2004 Denver Annual Meeting (November 7–10, 2004)

Paper No. 1
Presentation Time: 8:00 AM


SCHILLIG, Peter C., Department of Geological Sciences, Ohio University, 316 Clippinger Labs, Athens, OH 45701-2979, SCOTESE, Christopher R., Earth and Environmental Sciences, Univ of Texas at Arlington, PALEOMAP Project, P.O. 190949, Arlington, TX 76019, COSHELL, Lee, Coshell and Associates, 72 Gladstone Ave, South Perth, W. Australia, 6151, Australia and GIERLOWSKI-KORDESCH, Elizabeth H., Geological Sciences, Ohio Univ, 316 Clippinger Labs, Athens, OH 45701-2979, ps295701@ohio.edu

Besides oceans, lakes can have a profound influence on climate patterns through atmosphere-water feedbacks via the ‘lake effect’. They serve as heat sinks and moisture sources that can affect intracontinental climates, as demonstrated by the Permian lakes in southern Gondwanaland or even the Great Lakes in North America. Lake distribution data from the geologic past will have considerable potential for testing and refining reconstructions of atmospheric paleocirculation as well as producing more accurate paleogeographic maps. According to both marine and terrestrial data, Eocene climate has been documented as the warmest period of the Cenozoic. In Eocene age sequences, lake deposits are associated with rift and thrust zones that are spread across North America, southeast Asia, Australia, and western Europe. The interrelationship between tectonics and the formation of lakes is well established; however, the reasons for the thermal maximum during the Eocene are still under debate. Proposed warming mechanisms include injection of metamorphic thermogenic and wetland methane, release of organically-derived carbon dioxide, poleward oceanic heat transfer, and reduction in the intensity of atmospheric circulation. Heat retention and transfer are important in all these mechanisms. Did the large number of lakes in the Eocene, as evidenced by their preserved deposits, add a ‘lake effect’ to the high global temperatures?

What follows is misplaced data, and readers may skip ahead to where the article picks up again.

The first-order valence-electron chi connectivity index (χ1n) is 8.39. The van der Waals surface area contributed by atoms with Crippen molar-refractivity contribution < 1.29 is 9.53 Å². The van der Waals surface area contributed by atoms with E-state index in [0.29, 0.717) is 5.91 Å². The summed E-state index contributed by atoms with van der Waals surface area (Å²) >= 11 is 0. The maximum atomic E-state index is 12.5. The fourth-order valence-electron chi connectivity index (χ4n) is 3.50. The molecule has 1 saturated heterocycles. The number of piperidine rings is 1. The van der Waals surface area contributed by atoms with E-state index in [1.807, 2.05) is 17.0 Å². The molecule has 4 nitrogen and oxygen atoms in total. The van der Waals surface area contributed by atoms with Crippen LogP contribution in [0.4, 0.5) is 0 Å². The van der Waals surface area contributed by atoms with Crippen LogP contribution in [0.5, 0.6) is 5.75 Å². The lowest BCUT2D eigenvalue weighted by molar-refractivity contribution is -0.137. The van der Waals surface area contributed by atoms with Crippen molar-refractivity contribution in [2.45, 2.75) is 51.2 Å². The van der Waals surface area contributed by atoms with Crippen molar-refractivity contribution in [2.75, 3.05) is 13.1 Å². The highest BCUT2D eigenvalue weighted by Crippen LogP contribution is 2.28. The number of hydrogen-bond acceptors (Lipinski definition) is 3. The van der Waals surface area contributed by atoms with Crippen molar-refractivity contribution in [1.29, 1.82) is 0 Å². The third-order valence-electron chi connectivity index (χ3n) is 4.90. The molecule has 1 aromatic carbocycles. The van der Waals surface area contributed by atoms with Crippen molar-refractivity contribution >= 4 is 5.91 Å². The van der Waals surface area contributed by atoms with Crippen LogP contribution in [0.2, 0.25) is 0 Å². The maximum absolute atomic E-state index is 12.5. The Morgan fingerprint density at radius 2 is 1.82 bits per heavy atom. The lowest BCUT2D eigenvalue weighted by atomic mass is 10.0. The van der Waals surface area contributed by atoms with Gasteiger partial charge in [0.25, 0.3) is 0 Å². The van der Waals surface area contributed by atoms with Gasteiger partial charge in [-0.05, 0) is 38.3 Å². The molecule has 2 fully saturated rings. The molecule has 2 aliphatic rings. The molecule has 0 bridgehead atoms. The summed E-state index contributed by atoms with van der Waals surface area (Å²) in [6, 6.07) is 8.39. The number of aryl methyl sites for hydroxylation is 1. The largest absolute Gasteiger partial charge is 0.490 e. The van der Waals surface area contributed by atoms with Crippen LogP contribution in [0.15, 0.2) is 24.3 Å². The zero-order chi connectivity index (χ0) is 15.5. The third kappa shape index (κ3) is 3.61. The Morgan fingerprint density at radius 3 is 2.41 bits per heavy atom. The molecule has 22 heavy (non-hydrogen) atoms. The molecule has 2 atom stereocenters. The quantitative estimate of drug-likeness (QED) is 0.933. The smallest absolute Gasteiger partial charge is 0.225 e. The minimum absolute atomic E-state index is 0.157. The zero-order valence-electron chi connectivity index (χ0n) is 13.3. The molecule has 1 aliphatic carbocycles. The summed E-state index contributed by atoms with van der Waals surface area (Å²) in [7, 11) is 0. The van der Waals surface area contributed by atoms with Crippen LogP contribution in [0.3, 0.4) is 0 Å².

To address the lake effect problem in the Eocene, a paleogeographic map of lake distribution must first be generated. Data for approximately one hundred Eocene lake deposits were compiled through a literature search and use of the GGLAB database (Global Geological Record of Lake Basins). Information such as present location, relative age, and projected areal deposit extent (km2) were recorded along with citations. Time resolution of the lake deposits were separated out at the scale of the Lower, Middle, and Upper Eocene. Compiled data was plotted on Eocene maps of the PALEOMAP Project. Analysis of lake extent and distribution through the Eocene will follow.